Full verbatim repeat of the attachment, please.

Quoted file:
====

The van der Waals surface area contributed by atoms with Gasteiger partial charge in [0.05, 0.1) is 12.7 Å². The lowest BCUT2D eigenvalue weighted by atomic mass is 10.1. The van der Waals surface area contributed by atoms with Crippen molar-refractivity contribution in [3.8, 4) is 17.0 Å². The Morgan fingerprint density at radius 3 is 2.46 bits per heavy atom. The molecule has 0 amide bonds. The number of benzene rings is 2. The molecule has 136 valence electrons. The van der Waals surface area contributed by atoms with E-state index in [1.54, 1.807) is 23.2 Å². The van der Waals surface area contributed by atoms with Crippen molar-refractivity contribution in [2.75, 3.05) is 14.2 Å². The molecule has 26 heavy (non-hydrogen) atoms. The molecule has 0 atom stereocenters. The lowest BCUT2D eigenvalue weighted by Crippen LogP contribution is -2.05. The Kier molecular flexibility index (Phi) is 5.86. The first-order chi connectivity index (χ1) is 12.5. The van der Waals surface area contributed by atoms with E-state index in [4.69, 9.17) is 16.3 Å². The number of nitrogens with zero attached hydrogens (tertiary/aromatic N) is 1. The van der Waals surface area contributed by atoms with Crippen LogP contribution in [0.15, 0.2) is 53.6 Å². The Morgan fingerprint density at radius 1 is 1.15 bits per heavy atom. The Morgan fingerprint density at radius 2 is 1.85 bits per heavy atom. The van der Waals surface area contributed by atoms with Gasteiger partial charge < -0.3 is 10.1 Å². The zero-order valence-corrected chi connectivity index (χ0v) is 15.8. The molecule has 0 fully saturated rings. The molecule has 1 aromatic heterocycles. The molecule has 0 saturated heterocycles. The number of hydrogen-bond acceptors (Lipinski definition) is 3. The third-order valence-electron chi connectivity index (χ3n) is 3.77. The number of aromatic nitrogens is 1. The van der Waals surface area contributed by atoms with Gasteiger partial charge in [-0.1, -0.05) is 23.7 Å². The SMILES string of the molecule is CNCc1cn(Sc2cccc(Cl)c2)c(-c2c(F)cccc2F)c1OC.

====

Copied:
The van der Waals surface area contributed by atoms with Gasteiger partial charge in [0.05, 0.1) is 12.7 Å². The lowest BCUT2D eigenvalue weighted by atomic mass is 10.1. The van der Waals surface area contributed by atoms with Crippen molar-refractivity contribution in [3.8, 4) is 17.0 Å². The Morgan fingerprint density at radius 3 is 2.46 bits per heavy atom. The molecule has 0 amide bonds. The number of benzene rings is 2. The molecule has 136 valence electrons. The van der Waals surface area contributed by atoms with E-state index in [1.54, 1.807) is 23.2 Å². The van der Waals surface area contributed by atoms with Crippen molar-refractivity contribution in [2.75, 3.05) is 14.2 Å². The molecule has 26 heavy (non-hydrogen) atoms. The molecule has 0 atom stereocenters. The lowest BCUT2D eigenvalue weighted by Crippen LogP contribution is -2.05. The Kier molecular flexibility index (Phi) is 5.86. The first-order chi connectivity index (χ1) is 12.5. The van der Waals surface area contributed by atoms with E-state index in [4.69, 9.17) is 16.3 Å². The number of nitrogens with zero attached hydrogens (tertiary/aromatic N) is 1. The van der Waals surface area contributed by atoms with Crippen LogP contribution in [0.15, 0.2) is 53.6 Å². The Morgan fingerprint density at radius 1 is 1.15 bits per heavy atom. The Morgan fingerprint density at radius 2 is 1.85 bits per heavy atom. The van der Waals surface area contributed by atoms with Gasteiger partial charge < -0.3 is 10.1 Å². The zero-order valence-corrected chi connectivity index (χ0v) is 15.8. The molecule has 0 fully saturated rings. The molecule has 1 aromatic heterocycles. The molecule has 0 saturated heterocycles. The number of hydrogen-bond acceptors (Lipinski definition) is 3. The third-order valence-electron chi connectivity index (χ3n) is 3.77. The number of aromatic nitrogens is 1. The van der Waals surface area contributed by atoms with Gasteiger partial charge in [-0.1, -0.05) is 23.7 Å². The SMILES string of the molecule is CNCc1cn(Sc2cccc(Cl)c2)c(-c2c(F)cccc2F)c1OC.